Out of Sight for Two Minutes, a $2,000 Ride Disappears

UntitledDaniel Maurer The flyer for the stolen cycle.

Remember the guy who recovered his stolen bike after posting flyers around the neighborhood? Rich Minkoff is hoping he’ll be so lucky. The Greenpoint resident’s custom-built bike, estimated to be worth $2,000, disappeared from Avenue A last week, and now he has papered the area in an effort to get it back.

Mr. Minkoff said that around 10:30 a.m. Thursday, he met his girlfriend, who lives in Stuyvesant Town, at Table 12, the coffee shop at Avenue A and 12th Street. He rested his bike against a table outside of the café and walked in to fetch his girlfriend. Within two minutes, it was gone.

“It was dumb – I shouldn’t have turned my back to it,” he said, “but someone must’ve been ballsy to jump in within that two-minute window or less.”

Mr. Minkoff said that after buying the Specialized bike last year, he made modifications to it that brought its value to around $2,000 – a sum that he hopes to recover via renter’s insurance, minus his $250 deductible. (He’s been able to do the same with two other bikes that have been stolen from him in the past few years, including one that was worth $1,800.) But the bike, which he used for commuting to his west-side job at an advertising start-up, also had sentimental value. “It was something that was really personal to me because I built it from scratch,” he said.

That didn’t prevent police officers from the Ninth Precinct from rubbing salt in the wound, Mr. Minkoff said. Officers who took his complaint, including a detective, said they would secure surveillance camera footage from Table 12, but also scolded him for leaving his wheels unattended. “The whole time they’re saying things to me like, ‘I can’t believe you didn’t lock it up – why are you riding a $2,000 bike?’ It was ridiculous,” he said. “Why are you guys telling me I shouldn’t be spending so much money on a bike?”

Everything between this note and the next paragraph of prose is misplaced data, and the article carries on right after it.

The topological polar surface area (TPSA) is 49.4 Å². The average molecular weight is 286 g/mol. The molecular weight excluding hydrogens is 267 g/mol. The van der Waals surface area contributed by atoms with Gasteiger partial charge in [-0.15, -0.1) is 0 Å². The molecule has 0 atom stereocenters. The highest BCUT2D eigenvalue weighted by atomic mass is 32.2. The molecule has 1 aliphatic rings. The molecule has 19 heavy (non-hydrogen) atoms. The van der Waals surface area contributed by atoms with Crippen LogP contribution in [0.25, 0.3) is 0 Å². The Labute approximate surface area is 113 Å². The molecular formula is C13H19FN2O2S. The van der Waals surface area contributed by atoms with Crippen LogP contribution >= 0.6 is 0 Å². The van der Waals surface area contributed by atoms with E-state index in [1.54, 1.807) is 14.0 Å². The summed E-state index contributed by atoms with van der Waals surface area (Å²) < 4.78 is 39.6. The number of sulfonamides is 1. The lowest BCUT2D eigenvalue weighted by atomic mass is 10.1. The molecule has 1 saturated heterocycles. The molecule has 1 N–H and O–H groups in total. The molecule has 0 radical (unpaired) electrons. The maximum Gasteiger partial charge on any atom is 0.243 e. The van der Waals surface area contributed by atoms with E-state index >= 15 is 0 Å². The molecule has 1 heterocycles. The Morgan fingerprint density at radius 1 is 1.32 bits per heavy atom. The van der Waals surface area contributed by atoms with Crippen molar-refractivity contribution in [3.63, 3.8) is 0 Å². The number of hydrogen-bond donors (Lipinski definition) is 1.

In the February issue of Outside magazine, Patrick Symmes, a victim of numerous bike thefts wrote, “N.Y.P.D. officers openly discouraged me from filing reports on the stolen bicycles mentioned in this article, probably because their precincts are judged by crime stats.” Mr. Symmes tried to recover several stolen bikes himself, sometimes using GPS trackers. He was unsuccessful, but if you’ve ever been through what he, Mr. Minkoff, and most every other bike owner in New York City has been through, the piece is worth a read.